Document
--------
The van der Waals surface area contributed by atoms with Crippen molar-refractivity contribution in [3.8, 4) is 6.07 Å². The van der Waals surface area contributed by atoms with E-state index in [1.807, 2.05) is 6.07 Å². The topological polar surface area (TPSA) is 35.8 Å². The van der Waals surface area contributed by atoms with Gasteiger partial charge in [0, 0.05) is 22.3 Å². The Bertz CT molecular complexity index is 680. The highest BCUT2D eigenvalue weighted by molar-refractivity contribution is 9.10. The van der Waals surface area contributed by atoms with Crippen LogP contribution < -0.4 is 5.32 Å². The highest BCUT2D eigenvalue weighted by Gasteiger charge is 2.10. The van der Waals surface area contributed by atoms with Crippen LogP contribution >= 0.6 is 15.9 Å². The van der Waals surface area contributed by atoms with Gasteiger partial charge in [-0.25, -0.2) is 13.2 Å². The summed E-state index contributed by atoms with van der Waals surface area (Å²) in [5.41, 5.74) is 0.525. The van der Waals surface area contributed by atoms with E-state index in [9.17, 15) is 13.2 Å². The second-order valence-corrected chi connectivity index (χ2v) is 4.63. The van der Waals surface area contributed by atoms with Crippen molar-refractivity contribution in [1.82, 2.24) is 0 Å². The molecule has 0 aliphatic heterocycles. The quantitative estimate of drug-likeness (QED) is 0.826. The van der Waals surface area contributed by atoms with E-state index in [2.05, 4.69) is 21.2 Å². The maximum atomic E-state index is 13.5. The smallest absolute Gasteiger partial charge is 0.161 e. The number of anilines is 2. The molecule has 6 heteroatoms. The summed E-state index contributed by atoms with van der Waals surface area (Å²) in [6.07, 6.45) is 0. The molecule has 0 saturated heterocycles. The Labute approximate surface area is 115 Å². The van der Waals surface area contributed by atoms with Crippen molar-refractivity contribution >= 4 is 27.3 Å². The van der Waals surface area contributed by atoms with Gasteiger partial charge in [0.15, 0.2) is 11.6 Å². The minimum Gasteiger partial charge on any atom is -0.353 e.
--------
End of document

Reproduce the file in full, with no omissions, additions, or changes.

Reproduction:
The van der Waals surface area contributed by atoms with Crippen molar-refractivity contribution in [3.8, 4) is 6.07 Å². The van der Waals surface area contributed by atoms with E-state index in [1.807, 2.05) is 6.07 Å². The topological polar surface area (TPSA) is 35.8 Å². The van der Waals surface area contributed by atoms with Gasteiger partial charge in [0, 0.05) is 22.3 Å². The Bertz CT molecular complexity index is 680. The highest BCUT2D eigenvalue weighted by molar-refractivity contribution is 9.10. The van der Waals surface area contributed by atoms with Crippen LogP contribution < -0.4 is 5.32 Å². The highest BCUT2D eigenvalue weighted by Gasteiger charge is 2.10. The van der Waals surface area contributed by atoms with Crippen LogP contribution >= 0.6 is 15.9 Å². The van der Waals surface area contributed by atoms with Gasteiger partial charge in [-0.25, -0.2) is 13.2 Å². The summed E-state index contributed by atoms with van der Waals surface area (Å²) in [5.41, 5.74) is 0.525. The van der Waals surface area contributed by atoms with E-state index in [9.17, 15) is 13.2 Å². The second-order valence-corrected chi connectivity index (χ2v) is 4.63. The van der Waals surface area contributed by atoms with Crippen molar-refractivity contribution in [1.82, 2.24) is 0 Å². The molecule has 0 aliphatic heterocycles. The quantitative estimate of drug-likeness (QED) is 0.826. The van der Waals surface area contributed by atoms with E-state index in [2.05, 4.69) is 21.2 Å². The maximum atomic E-state index is 13.5. The smallest absolute Gasteiger partial charge is 0.161 e. The number of anilines is 2. The molecule has 6 heteroatoms. The summed E-state index contributed by atoms with van der Waals surface area (Å²) in [6.07, 6.45) is 0. The molecule has 0 saturated heterocycles. The Labute approximate surface area is 115 Å². The van der Waals surface area contributed by atoms with Crippen molar-refractivity contribution >= 4 is 27.3 Å². The van der Waals surface area contributed by atoms with Gasteiger partial charge in [0.15, 0.2) is 11.6 Å². The minimum Gasteiger partial charge on any atom is -0.353 e.